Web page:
Corvina is a type of wine grape used to make wines of the same name. Also known as the Corvina Veronese, it grows mostly in Northeast Italy, in the Veneto region.

Key cultivation areas for this grape variety include the hills of Valpolicella, which lie northeast of Verona. Valpolicella is a key Italian wine-producing area which gives its name to wines originating from that region.

Corvina: A Flavorful Grape

The Corvina grape can be difficult to cultivate, but is highly prized for its delightful flavor. The Corvina grape is small, with a blue-black color, and it resists rot. Alluvial, chalky and volcanic soils produce the grapes with the best flavors. While some wines are made of 100 percent Corvina, it is much more typical for Corvina to be blended to make other wines such as Bardolino, Valpolicella and Amarone, among others.

Corvina Blends

This grape makes up most of the blend in Bardolino and Valpolicello, with the rest made up of Rondinella, Negrara and Molinara grapes. Corvina is used in a variety of red wines, with the color ranging from a light, cherry red to a deep color similar to port. Valpolicellas must contain no more than 70 percent Corvina and are 11 to 12 percent alcohol by volume.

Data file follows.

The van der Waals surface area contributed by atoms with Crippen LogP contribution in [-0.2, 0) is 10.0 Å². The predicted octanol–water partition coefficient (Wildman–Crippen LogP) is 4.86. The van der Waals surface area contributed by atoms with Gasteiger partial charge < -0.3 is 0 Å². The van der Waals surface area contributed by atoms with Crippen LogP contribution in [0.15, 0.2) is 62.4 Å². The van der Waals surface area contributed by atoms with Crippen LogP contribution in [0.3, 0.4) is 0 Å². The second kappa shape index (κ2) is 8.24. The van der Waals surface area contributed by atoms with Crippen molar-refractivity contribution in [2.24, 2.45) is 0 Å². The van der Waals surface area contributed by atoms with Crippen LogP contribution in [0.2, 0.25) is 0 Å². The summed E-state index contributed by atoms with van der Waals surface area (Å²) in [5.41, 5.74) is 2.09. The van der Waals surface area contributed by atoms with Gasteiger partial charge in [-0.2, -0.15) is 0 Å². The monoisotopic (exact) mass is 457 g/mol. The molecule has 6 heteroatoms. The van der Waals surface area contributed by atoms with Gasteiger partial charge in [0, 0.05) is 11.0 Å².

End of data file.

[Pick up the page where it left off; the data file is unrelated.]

Corvina Brands

If you”re interested in sampling the wide range of Corvina wines on the market, brands to look out for include:

  • Vigna Corvina Cerasuolo
  • Vigna Corvina Montepulciano
  • Vigna Corvina Trebbiano.

Among the Vigna Corvina wines, the Amarone variety is one of the best Italian wines. It is a concentrated dry wine with perfumed aromas.


Valpolicellas make great table wines and are the second largest controlled appellation wine in Italy. There are several varieties. Valpolicella Classico is an aromatic wine with fruity flavors, which goes well with pasta dishes and soups. Valpolicella Classico Superiore is aged for a year and works well with stews and roasts. Reicioto Della Valpolicella is velvety, sweet, fruity and very strong. It”s the perfect accompaniment to pastries. Reicioto Amarone is dry and goes well with cheeses. When choosing Valpolicellas, Bolla, Tommasi and Allegrini are among the top producers of this Corvina-based wine.

 Posted on : May 16, 2014